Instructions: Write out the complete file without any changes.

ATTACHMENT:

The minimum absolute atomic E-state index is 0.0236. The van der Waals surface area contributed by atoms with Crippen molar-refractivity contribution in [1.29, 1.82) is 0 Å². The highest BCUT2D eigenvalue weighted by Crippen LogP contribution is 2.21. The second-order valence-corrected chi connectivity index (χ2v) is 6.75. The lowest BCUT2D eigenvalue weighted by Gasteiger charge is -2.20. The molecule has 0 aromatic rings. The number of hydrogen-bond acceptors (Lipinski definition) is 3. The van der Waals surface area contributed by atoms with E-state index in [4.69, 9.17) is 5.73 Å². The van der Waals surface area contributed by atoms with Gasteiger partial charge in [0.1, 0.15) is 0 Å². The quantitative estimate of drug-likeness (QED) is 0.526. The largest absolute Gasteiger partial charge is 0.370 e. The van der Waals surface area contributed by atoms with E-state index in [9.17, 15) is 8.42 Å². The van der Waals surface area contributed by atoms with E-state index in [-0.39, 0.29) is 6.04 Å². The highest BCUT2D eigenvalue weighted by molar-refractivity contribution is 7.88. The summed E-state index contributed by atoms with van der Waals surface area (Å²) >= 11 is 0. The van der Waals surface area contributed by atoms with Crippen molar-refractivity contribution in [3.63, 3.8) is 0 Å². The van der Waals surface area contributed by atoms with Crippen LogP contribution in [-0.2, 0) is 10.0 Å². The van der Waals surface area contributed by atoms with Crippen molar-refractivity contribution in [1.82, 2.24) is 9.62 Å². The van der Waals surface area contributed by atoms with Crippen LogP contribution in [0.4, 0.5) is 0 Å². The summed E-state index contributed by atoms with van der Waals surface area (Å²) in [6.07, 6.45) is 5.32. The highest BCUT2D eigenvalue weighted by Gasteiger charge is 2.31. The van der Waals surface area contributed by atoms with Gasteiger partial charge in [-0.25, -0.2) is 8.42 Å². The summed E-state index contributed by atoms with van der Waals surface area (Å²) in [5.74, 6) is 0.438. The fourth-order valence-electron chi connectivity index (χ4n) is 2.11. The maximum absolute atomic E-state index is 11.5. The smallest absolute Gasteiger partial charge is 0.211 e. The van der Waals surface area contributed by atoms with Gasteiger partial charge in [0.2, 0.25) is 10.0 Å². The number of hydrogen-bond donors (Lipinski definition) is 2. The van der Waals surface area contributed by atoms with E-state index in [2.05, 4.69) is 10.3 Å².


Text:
The minimum absolute atomic E-state index is 0.0236. The van der Waals surface area contributed by atoms with Crippen molar-refractivity contribution in [1.29, 1.82) is 0 Å². The highest BCUT2D eigenvalue weighted by Crippen LogP contribution is 2.21. The second-order valence-corrected chi connectivity index (χ2v) is 6.75. The lowest BCUT2D eigenvalue weighted by Gasteiger charge is -2.20. The molecule has 0 aromatic rings. The number of hydrogen-bond acceptors (Lipinski definition) is 3. The van der Waals surface area contributed by atoms with E-state index in [4.69, 9.17) is 5.73 Å². The van der Waals surface area contributed by atoms with Gasteiger partial charge in [0.1, 0.15) is 0 Å². The quantitative estimate of drug-likeness (QED) is 0.526. The largest absolute Gasteiger partial charge is 0.370 e. The van der Waals surface area contributed by atoms with E-state index in [9.17, 15) is 8.42 Å². The van der Waals surface area contributed by atoms with E-state index in [-0.39, 0.29) is 6.04 Å². The highest BCUT2D eigenvalue weighted by molar-refractivity contribution is 7.88. The summed E-state index contributed by atoms with van der Waals surface area (Å²) >= 11 is 0. The van der Waals surface area contributed by atoms with Crippen molar-refractivity contribution in [3.63, 3.8) is 0 Å². The van der Waals surface area contributed by atoms with Crippen LogP contribution in [-0.2, 0) is 10.0 Å². The van der Waals surface area contributed by atoms with Crippen molar-refractivity contribution in [1.82, 2.24) is 9.62 Å². The van der Waals surface area contributed by atoms with Crippen LogP contribution in [0.4, 0.5) is 0 Å². The summed E-state index contributed by atoms with van der Waals surface area (Å²) in [6.07, 6.45) is 5.32. The highest BCUT2D eigenvalue weighted by Gasteiger charge is 2.31. The van der Waals surface area contributed by atoms with Gasteiger partial charge in [-0.25, -0.2) is 8.42 Å². The summed E-state index contributed by atoms with van der Waals surface area (Å²) in [5.74, 6) is 0.438. The fourth-order valence-electron chi connectivity index (χ4n) is 2.11. The maximum absolute atomic E-state index is 11.5. The smallest absolute Gasteiger partial charge is 0.211 e. The van der Waals surface area contributed by atoms with Gasteiger partial charge in [0.2, 0.25) is 10.0 Å². The number of hydrogen-bond donors (Lipinski definition) is 2. The van der Waals surface area contributed by atoms with E-state index in [2.05, 4.69) is 10.3 Å².